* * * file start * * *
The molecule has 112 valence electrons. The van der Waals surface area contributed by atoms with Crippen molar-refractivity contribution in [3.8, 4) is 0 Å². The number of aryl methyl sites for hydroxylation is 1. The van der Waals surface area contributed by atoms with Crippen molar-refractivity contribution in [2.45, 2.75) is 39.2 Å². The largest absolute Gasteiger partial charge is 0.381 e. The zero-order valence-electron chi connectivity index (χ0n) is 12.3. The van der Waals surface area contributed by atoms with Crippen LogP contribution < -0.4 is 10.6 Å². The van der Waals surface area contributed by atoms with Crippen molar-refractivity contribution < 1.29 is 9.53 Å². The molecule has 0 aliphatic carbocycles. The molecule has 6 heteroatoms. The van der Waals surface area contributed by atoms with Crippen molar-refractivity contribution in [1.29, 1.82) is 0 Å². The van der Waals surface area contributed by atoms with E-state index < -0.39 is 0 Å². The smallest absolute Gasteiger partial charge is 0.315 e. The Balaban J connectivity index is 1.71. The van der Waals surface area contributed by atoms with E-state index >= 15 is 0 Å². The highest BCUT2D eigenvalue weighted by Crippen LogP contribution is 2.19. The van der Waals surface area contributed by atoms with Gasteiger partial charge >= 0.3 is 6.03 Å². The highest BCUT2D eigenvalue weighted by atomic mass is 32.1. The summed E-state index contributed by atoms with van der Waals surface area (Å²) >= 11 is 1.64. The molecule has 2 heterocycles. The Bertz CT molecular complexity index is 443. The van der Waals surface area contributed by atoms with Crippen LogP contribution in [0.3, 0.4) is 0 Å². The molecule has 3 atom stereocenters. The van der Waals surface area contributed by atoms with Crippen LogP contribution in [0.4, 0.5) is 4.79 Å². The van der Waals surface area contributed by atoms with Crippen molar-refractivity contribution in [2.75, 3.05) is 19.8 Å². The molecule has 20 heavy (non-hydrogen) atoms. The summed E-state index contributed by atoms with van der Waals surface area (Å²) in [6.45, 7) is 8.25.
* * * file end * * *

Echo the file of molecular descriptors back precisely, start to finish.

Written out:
The molecule has 112 valence electrons. The van der Waals surface area contributed by atoms with Crippen molar-refractivity contribution in [3.8, 4) is 0 Å². The number of aryl methyl sites for hydroxylation is 1. The van der Waals surface area contributed by atoms with Crippen molar-refractivity contribution in [2.45, 2.75) is 39.2 Å². The largest absolute Gasteiger partial charge is 0.381 e. The zero-order valence-electron chi connectivity index (χ0n) is 12.3. The van der Waals surface area contributed by atoms with Crippen LogP contribution < -0.4 is 10.6 Å². The van der Waals surface area contributed by atoms with Crippen molar-refractivity contribution < 1.29 is 9.53 Å². The molecule has 0 aliphatic carbocycles. The molecule has 6 heteroatoms. The van der Waals surface area contributed by atoms with Crippen molar-refractivity contribution in [1.29, 1.82) is 0 Å². The van der Waals surface area contributed by atoms with E-state index < -0.39 is 0 Å². The smallest absolute Gasteiger partial charge is 0.315 e. The Balaban J connectivity index is 1.71. The van der Waals surface area contributed by atoms with E-state index >= 15 is 0 Å². The highest BCUT2D eigenvalue weighted by Crippen LogP contribution is 2.19. The van der Waals surface area contributed by atoms with Gasteiger partial charge >= 0.3 is 6.03 Å². The highest BCUT2D eigenvalue weighted by atomic mass is 32.1. The summed E-state index contributed by atoms with van der Waals surface area (Å²) >= 11 is 1.64. The molecule has 2 heterocycles. The Bertz CT molecular complexity index is 443. The van der Waals surface area contributed by atoms with Crippen LogP contribution in [0.3, 0.4) is 0 Å². The molecule has 3 atom stereocenters. The van der Waals surface area contributed by atoms with Crippen LogP contribution in [0.4, 0.5) is 4.79 Å². The van der Waals surface area contributed by atoms with Crippen molar-refractivity contribution in [2.75, 3.05) is 19.8 Å². The molecule has 20 heavy (non-hydrogen) atoms. The summed E-state index contributed by atoms with van der Waals surface area (Å²) in [6.45, 7) is 8.25.